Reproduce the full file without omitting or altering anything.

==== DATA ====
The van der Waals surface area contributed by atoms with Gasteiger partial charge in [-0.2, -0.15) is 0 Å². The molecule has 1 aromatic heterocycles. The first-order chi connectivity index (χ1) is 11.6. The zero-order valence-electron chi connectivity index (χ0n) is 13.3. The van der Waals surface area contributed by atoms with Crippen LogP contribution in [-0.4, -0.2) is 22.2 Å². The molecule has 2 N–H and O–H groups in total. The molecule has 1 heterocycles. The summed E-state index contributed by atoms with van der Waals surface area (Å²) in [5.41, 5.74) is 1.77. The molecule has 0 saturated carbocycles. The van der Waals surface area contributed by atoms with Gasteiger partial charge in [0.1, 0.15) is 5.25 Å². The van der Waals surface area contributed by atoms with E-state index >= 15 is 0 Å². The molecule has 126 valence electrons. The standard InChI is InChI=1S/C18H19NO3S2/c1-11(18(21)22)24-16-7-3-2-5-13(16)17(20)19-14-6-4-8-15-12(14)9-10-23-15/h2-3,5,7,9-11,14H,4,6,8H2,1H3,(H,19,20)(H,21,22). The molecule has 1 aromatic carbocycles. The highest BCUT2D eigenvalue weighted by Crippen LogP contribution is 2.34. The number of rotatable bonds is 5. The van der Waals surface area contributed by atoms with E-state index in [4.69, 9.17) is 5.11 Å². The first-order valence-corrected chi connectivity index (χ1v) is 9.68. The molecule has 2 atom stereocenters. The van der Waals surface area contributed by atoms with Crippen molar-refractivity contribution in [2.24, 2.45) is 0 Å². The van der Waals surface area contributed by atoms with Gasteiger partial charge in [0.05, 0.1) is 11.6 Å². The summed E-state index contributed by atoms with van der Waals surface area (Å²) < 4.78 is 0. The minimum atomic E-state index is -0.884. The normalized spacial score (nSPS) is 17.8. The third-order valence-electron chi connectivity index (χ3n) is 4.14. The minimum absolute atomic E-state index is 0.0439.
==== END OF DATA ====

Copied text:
The van der Waals surface area contributed by atoms with Gasteiger partial charge in [-0.2, -0.15) is 0 Å². The molecule has 1 aromatic heterocycles. The first-order chi connectivity index (χ1) is 11.6. The zero-order valence-electron chi connectivity index (χ0n) is 13.3. The van der Waals surface area contributed by atoms with Crippen LogP contribution in [-0.4, -0.2) is 22.2 Å². The molecule has 2 N–H and O–H groups in total. The molecule has 1 heterocycles. The summed E-state index contributed by atoms with van der Waals surface area (Å²) in [5.41, 5.74) is 1.77. The molecule has 0 saturated carbocycles. The van der Waals surface area contributed by atoms with Gasteiger partial charge in [0.1, 0.15) is 5.25 Å². The van der Waals surface area contributed by atoms with E-state index >= 15 is 0 Å². The molecule has 126 valence electrons. The standard InChI is InChI=1S/C18H19NO3S2/c1-11(18(21)22)24-16-7-3-2-5-13(16)17(20)19-14-6-4-8-15-12(14)9-10-23-15/h2-3,5,7,9-11,14H,4,6,8H2,1H3,(H,19,20)(H,21,22). The molecule has 1 aromatic carbocycles. The highest BCUT2D eigenvalue weighted by Crippen LogP contribution is 2.34. The number of rotatable bonds is 5. The van der Waals surface area contributed by atoms with E-state index in [4.69, 9.17) is 5.11 Å². The first-order valence-corrected chi connectivity index (χ1v) is 9.68. The molecule has 2 atom stereocenters. The van der Waals surface area contributed by atoms with Crippen molar-refractivity contribution in [2.24, 2.45) is 0 Å². The van der Waals surface area contributed by atoms with Gasteiger partial charge in [0.05, 0.1) is 11.6 Å². The summed E-state index contributed by atoms with van der Waals surface area (Å²) < 4.78 is 0. The minimum atomic E-state index is -0.884. The normalized spacial score (nSPS) is 17.8. The third-order valence-electron chi connectivity index (χ3n) is 4.14. The minimum absolute atomic E-state index is 0.0439.